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AFT-Oregon elects Jaime Rodriguez as President

On July 1, 2019, Jamie Rodriguez began his term as the new AFT-Oregon President. Jaime has been a long time active member of Local 2277, Portland Community College Federation of Faculty and Academic Professionals, in addition to serving as AFT-Oregon's VP of Political Action since 2014. AFT-Oregon members and staff welcome Jaime and are looking forward to his leadership, inspiration, and passion for labor advocacy.

2021 AFT-Oregon Scholarships and Awards

 

AFT-Oregon SCHOLARSHIPS and AWARDS are now open and accepting applications for 2021.

The deadline for applications has been extended to February 14, 2021.

Apply Now!

 

SCHOLARSHIPS

AFT members dive into candidate endorsement process

As the presidential elections inch closer and the field of candidates gets more and more competitive, AFT members are engaging, parsing campaign platforms, asking questions of the candidates, and voicing their priorities as educators, healthcare practitioners and public employees. Thus far, the AFT has hosted eight AFT Votes town halls in eight different locations across the country, giving members the opportunity to meet candidates in person and hear about their stands on education, working families, healthcare and other top-line issues. Also part of the AFT’s robust endorsement process: surveys, debate parties and lots of information on AFTVotes.org.

Weingarten: Educators must save democracy

“Teachers have always had power,” AFT President Randi Weingarten told the crowd at the TEACH opening plenary Thursday afternoon. “We need to own our power. And we need to build our power so we can move our agenda—for our students and our families; for safe, welcoming and well-funded public schools; for affordable higher education; healthcare that is a right, not a privilege; a living wage; a decent retirement; a healthy climate and a strong democracy.”

Best economy ever?

In AFT President Randi Weingarten’s latest column in the New York Times, she writes that, despite President Trump’s claims that we have the “best economy ever,” his policies are harming working and middle-class Americans, many of whom are struggling just to get by. “Our political and economic systems are so weighted toward the wealthy that opportunity will only come through the power of collective action,” she writes, using “the surest vehicles to increase opportunity for ordinary Americans”—public education, labor unions and voting. Read the full column.

AFT launches massive national campaign to fund public education

The AFT’s long-time advocacy for public schools has just been turbo-charged, with a sweeping, multi-pronged campaign to fund the future of American public education. Amid the continuing wave of teacher activism shining a spotlight on massive shortfalls in education investment, the Fund Our Future initiative aims to take the teachers’ megaphone into Congress, statehouses and communities nationwide.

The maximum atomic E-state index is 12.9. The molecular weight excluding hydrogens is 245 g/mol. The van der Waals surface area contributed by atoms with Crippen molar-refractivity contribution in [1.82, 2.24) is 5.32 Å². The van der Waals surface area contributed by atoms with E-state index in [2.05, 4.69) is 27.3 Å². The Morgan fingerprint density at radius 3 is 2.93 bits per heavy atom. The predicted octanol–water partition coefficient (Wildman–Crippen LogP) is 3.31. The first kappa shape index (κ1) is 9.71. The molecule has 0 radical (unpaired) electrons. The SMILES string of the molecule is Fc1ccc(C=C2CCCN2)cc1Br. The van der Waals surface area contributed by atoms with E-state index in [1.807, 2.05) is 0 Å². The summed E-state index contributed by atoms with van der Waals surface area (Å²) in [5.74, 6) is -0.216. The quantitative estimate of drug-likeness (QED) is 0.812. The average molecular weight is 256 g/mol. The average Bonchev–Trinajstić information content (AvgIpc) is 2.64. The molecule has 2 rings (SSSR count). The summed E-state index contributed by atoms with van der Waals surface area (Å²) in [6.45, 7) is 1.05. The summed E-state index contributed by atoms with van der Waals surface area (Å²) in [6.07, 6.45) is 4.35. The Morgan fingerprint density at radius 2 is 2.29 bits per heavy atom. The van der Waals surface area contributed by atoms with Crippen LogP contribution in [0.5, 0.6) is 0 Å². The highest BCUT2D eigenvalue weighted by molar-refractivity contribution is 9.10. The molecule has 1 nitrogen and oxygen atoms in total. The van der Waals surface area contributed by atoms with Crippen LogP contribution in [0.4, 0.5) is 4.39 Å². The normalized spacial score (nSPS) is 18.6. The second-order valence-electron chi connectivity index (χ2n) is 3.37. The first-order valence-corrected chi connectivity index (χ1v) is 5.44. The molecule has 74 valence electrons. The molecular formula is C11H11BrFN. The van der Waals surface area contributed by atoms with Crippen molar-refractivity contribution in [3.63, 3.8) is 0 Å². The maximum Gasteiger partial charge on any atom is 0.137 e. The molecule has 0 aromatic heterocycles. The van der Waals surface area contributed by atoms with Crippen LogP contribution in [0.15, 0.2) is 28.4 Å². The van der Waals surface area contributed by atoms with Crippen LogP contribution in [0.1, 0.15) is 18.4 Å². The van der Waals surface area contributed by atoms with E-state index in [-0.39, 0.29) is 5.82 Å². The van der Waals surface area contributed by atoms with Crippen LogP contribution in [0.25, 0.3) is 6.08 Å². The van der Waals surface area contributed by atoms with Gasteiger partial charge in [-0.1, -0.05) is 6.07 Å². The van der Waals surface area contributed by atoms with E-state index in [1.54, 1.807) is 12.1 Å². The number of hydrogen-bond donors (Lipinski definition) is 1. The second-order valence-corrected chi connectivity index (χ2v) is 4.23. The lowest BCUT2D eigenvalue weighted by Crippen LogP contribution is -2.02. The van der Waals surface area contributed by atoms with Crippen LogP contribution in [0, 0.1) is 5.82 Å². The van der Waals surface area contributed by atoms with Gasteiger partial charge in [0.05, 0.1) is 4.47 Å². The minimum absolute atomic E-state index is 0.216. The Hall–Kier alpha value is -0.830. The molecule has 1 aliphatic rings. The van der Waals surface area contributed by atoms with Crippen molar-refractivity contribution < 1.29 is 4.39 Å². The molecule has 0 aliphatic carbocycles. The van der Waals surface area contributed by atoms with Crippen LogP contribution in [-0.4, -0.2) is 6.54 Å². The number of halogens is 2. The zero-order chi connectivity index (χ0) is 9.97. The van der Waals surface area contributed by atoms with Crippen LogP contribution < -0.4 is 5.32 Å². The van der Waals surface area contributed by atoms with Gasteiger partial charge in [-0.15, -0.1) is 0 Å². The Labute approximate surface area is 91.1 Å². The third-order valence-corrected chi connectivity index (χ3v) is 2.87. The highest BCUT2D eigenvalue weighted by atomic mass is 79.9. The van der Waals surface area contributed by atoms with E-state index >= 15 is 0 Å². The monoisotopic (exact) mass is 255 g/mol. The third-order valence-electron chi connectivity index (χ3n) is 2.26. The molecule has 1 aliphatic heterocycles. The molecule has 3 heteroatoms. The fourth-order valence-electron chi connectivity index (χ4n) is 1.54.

Never again

“A majority of American teens say they are worried about a shooting happening at their school. Let that sink in,” AFT President Randi Weingarten writes in her latest column for the New York Times. “Young people are demanding meaningful action beyond ‘thoughts and prayers.’ They know, as do law enforcement officers and educators, that there are effective ways to address gun violence.” Read more about the proven strategies that would enhance school safety and reduce gun violence.
 

On the Passing of Deirdre Mackey, AFT-Oregon Staff Member

It is with great sadness that we share the passing of AFT-Oregon staff member Deirdre Mackey, along with her daughter Grace, from a traffic accident on December 25, 2017. 
 
Deirdre was warm and caring, always willing to help a coworker—or a stranger—at a moment's notice. She brought that same love to her work at AFT-Oregon as our Program Coordinator and Financial Specialist. Deirdre was a skilled project manager and all-around talent, committed to social justice and the union movement. She was our friend.
 

Cutting the heart out of higher ed

Betsy DeVos wants to alter the DNA of higher education, trying to change the definition of the credit hour, eliminate student-faculty interaction in some programs and allow schools losing their accreditation to charge students tuition. And it’s all disguised in the wonky and overwhelming “negotiated rulemaking” review process that begins Jan. 15.